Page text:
Sen. Kamala Harris of California, also a former 2020 presidential candidate, responded to Trump’s tweet as well, saying the move was “shamelessly politicizing this pandemic to double down on his anti-immigrant agenda.”

“Trump failed to take this crisis seriously from day 1,” she wrote. “His abandonment of his role as president has cost lives. And now, he’s shamelessly politicizing this pandemic to double down on his anti-immigrant agenda. Enough, Mr. President. The American people are fed up.”

Rep. Eric Swalwell of California, a Democrat who ran for the party’s 2020 presidential nomination, said in response, “We don’t need to protect America from immigrants. We need to protect her from you.” Now that’s a pretty legit clapback.

Rihanna Revealed A Childhood Experience That She Says Connects Her To Mexican Migrants In The U.S.

Entertainment

Rihanna Revealed A Childhood Experience That She Says Connects Her To Mexican Migrants In The U.S.

Badgirlriri / Instagram

Rihanna has never been afraid to speak her mind. She’s a woman who speaks up for issues she cares about and people listen to her. That’s why so many love her – present company included.

The ‘Umbrella’ singer, how has been kind of off the musical radar as of late, spoke out in a new interview with British Vogue and she had a few things to say about her upcoming music, where she’s been living, and her relationship with migrant communities.

Rihanna continues to use her platform and reach of over 200 million followers across social media to bring awareness to social issues that are important to her.

Credit: Chesnot / WireImage

In an interview with Vogue, the creator of “Fenty Beauty” explained feeling empathy with Mexicans and Latinos who are discriminated against in the United States, since she says that she knows how it feels to be on the end of discriminatory policies.

“The Guyanese are like the Mexicans of Barbados,” she said. “So I identify—and that’s why I really relate and empathize with Mexican people or Latino people, who are discriminated against in America. I know what it feels like to have the immigration come into your home in the middle of the night and drag people out.”

Similarly, she recalled the times in which she suffered and the difficulties her and mother experienced when they emigrated from Barbados.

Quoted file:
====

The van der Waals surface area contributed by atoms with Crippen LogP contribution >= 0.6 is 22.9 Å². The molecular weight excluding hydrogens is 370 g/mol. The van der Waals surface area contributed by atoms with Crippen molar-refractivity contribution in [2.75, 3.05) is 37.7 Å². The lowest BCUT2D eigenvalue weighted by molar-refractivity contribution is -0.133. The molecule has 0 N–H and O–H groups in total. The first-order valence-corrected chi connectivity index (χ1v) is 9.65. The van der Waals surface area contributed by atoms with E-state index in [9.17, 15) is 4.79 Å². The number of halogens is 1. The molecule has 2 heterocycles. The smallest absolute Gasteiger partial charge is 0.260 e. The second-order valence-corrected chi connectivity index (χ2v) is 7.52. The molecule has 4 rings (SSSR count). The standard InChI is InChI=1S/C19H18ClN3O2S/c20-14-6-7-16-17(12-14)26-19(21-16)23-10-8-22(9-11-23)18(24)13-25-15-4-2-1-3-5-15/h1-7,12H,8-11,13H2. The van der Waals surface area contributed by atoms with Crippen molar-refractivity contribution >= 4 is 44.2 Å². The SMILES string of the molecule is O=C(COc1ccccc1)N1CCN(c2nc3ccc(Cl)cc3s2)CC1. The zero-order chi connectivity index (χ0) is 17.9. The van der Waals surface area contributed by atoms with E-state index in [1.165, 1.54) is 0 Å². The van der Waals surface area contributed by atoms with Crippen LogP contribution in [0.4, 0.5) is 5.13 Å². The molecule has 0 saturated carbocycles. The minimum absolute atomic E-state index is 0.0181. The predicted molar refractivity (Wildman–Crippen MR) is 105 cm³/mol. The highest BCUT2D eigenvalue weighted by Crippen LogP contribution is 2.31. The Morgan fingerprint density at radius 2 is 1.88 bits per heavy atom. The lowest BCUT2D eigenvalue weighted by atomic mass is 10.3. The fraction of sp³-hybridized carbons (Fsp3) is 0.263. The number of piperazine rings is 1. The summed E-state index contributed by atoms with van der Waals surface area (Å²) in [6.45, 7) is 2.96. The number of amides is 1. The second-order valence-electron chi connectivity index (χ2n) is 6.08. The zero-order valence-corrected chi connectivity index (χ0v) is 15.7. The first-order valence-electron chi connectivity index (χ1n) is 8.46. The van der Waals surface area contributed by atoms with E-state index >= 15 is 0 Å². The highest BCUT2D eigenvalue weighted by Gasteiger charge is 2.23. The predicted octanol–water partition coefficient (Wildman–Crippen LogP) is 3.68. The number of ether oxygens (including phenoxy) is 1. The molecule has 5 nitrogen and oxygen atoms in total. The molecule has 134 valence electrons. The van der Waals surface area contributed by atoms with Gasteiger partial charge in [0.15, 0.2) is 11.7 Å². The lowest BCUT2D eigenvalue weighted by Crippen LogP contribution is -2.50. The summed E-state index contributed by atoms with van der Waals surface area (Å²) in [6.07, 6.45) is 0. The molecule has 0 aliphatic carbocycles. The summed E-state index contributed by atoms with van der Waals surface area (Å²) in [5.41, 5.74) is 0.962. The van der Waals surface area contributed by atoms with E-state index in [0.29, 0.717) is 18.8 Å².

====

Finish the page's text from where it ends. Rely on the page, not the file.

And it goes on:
Credit: badgirlriri / Instagram

Rihanna was born Robyn Rihanna Fenty in St. Michael, Barbados to a Guyanese mother and Barbadian father.

In the Vogue interview, she added: “Let’s say I know what that fight is like. I have witnessed it, I have been there. I think I was eight years old when I had to live that in the middle of the night. So I know how daunting it is for a child, and if my father had been dragged out of my house, I can guarantee you that my life would have been a disaster.”

In that same Vogue interview, Rihanna confessed to something that few people outsider her inner circle even knew.

Credit: badgirlriri / Instagram

She explained that in recent years she has become a bit of a nomad, having a house in London, Paris, Barbados and Mexico, where she feels more relaxed.

“I just love Mexico. I really need to do my DNA test,” she jokingly told Afua Hirsch of Vogue. Perhaps she was an agave plant, in a past life, she pondered.

Rihanna has been vocal about immigrant rights in the past and takes great pride in her origins.

Credit: badgirlriri / Instagram

The Grammy Award winning singer and entrepreneur has very publicly thrown shade at President Trump over his cruel immigration policies.

Rihanna, who’s been appointed as the ambassador of her native country Barbados, is no stranger to political matters. She sent a cease-and-desist letter to President Donald Trump in early November after he played her music at one of his rallies. She also rejected the opportunity to perform during the Super Bowl LIII in February 2019 out of protest for Colin Kaepernick.

Plus, in an interview with The Cut last year about the word ‘immigrant’, she said: “For me, it’s a prideful word. To know that you can come from humble beginnings and just take over whatever you want to, dominate at whatever you put your mind to. The world becomes your oyster, and there’s no limit. Wherever I go, except for Barbados, I’m an immigrant. I think people forget that a lot of times.”